Barely two weeks ago, we noted that the Obama Administration was working on some sort of "missile swap" with Russia. At that juncture, no would would confirm the deal, which was criticized in the U.S. (and abroad) as dangerously naive. But, senior officials never bothered to deny the report, so the rumor clearly had credibility.
Now, The New York Times has confirmed that the U.S. did, indeed propose a deal, identical to one outlined in mid-February. In a letter to Russian President Dmitri Medvedev, Mr. Obama said our proposed missile shield in Eastern Europe would be "unnecessary," if Moscow would pressure Tehran to halt its nuclear weapons and missile development programs. In other words, the U.S. was prepared to abandon missile defense sites in Poland and the Czech Republic, in exchange for Russian assistance with those troublesome Iranians.
The Times' account of the secret letter, delivered to Mr. Medvedev three weeks ago. also reveals Moscow's response: a resounding nyet.
“If we talk about some bargain or exchange, I can say that the issues were not raised in this way, because it’s counter-productive,” Mr. Medvedev said at a news conference in Madrid, where he was meeting with the Spanish prime minister.
“What we are getting from our U.S. partners shows at least one thing, that our U.S. partners are ready to discuss the issue,” he said. “That’s good, because only a few months ago we were getting different signals — that the decision has been made, there is nothing to talk about, that we will do everything as it has been decided.”
Officials on both sides tried to paint the letter as more of an incentive, and less of a deal. In a meeting with British Prime Minister Gordon Brown, Mr. Obama also suggested that the NYT had mis-characterized his message to the Russian president.
That, of course, is little more than spin. The "incentive" is clear enough; if the Russians can lean on Iran, we'll forget about installing that BMD radar in the Czech Republic, and those interceptor missiles in Poland.
Moscow has long opposed the missile shield, viewing it as a direct threat to its strategic forces. So that begs an obvious question, namely, why would Russian turn down such an offer?
Their rationale is equally apparent. Mr. Medvedev and his "controller," Russian Prime Minister Vladimir Putin, want to have it both ways. Or should we say three ways?
Given its druthers, the Kremlin wants to retain Iran as a client state, maintaining big-ruble projects like the Bushehr nuclear reactor, which was completed and started with Moscow's assistance. And Moscow wants to sell more military hardware to Tehran, including the S-300 air defense system. That deal alone is worth a reported $800 million. Follow-on sales and support contracts will push the total price tag into the billions.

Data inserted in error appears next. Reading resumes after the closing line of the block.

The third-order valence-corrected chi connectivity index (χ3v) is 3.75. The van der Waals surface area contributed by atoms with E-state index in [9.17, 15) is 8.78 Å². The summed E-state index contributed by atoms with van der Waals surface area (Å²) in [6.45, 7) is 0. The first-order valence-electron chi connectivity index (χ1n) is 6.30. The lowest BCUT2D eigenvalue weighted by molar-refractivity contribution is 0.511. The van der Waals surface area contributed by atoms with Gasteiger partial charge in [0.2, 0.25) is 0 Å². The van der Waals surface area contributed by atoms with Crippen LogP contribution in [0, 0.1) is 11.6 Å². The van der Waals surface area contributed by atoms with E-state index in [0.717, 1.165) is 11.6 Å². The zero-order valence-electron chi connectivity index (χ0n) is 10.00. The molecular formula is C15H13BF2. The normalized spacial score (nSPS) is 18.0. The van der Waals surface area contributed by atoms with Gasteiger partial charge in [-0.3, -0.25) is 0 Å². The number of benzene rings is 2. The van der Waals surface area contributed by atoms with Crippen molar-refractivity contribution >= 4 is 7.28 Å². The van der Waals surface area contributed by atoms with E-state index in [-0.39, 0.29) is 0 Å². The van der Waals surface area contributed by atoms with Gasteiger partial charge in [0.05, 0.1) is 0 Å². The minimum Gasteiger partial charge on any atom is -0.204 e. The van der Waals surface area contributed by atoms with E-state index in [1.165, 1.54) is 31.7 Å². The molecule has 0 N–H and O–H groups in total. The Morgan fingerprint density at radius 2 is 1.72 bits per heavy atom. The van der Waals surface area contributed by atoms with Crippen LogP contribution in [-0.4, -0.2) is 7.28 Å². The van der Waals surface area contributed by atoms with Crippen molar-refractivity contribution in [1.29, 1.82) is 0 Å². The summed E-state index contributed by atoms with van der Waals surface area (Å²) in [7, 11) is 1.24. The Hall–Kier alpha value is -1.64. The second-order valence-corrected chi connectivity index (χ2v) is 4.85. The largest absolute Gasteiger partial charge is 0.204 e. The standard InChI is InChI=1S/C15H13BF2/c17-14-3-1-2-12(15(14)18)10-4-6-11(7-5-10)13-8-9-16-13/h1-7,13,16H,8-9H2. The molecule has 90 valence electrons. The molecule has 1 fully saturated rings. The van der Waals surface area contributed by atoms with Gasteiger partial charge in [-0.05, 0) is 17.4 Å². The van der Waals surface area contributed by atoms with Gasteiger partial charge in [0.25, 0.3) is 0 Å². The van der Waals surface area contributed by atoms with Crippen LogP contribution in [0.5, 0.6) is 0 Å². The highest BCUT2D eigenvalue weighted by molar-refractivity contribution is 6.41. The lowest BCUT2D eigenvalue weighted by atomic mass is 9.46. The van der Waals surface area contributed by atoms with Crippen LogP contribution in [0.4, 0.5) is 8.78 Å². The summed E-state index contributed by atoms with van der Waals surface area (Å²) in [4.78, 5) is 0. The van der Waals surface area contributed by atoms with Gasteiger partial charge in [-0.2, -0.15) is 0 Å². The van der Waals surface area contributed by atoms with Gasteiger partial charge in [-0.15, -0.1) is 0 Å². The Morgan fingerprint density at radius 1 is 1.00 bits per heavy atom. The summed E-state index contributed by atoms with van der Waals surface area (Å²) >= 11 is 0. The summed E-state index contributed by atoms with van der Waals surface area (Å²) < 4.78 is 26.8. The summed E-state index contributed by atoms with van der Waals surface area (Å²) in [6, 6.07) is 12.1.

Additionally, Russia wants the U.S. to give up those BMD sites in Europe. That's why the Obama letter probably brought cheers from Russian leaders. For a little "pressure" on Iran, Moscow would achieve one of its primary security and foreign policy goals. There was no criteria for how such pressure would be defined (or applied), and how we would measure the success of Russia's diplomatic efforts.
Still, the Russians turned us down. Moscow clearly believes it can have its way with Mr. Obama, and give up almost nothing in return. The Russians have watched the new administration react with indifference to their assistance at Bushehr, and (reported) plans to export the S-300 to Iran's military. Why extend a helping hand to such a passive American administration, one that is clearly unprepared to hold Moscow accountable.
The Kremlin also understands that the Obama team is prepared to scale back--or even cancel--missile defense programs on its own. Vice-President Biden's offered only a tepid "endorsement" of BMD in a recent speech in Germany, and Congressional Democrats are talking about establishing unrealistic performance standards for future tests of the missile shield. On its present path, it's not unrealistic to think the Obama Administration will get rid of the European sites and other missile defense programs.
Call that a win-win-win for the Russians. No wonder Mr. Medvedev says there won't be any "haggling" over the Obama letter.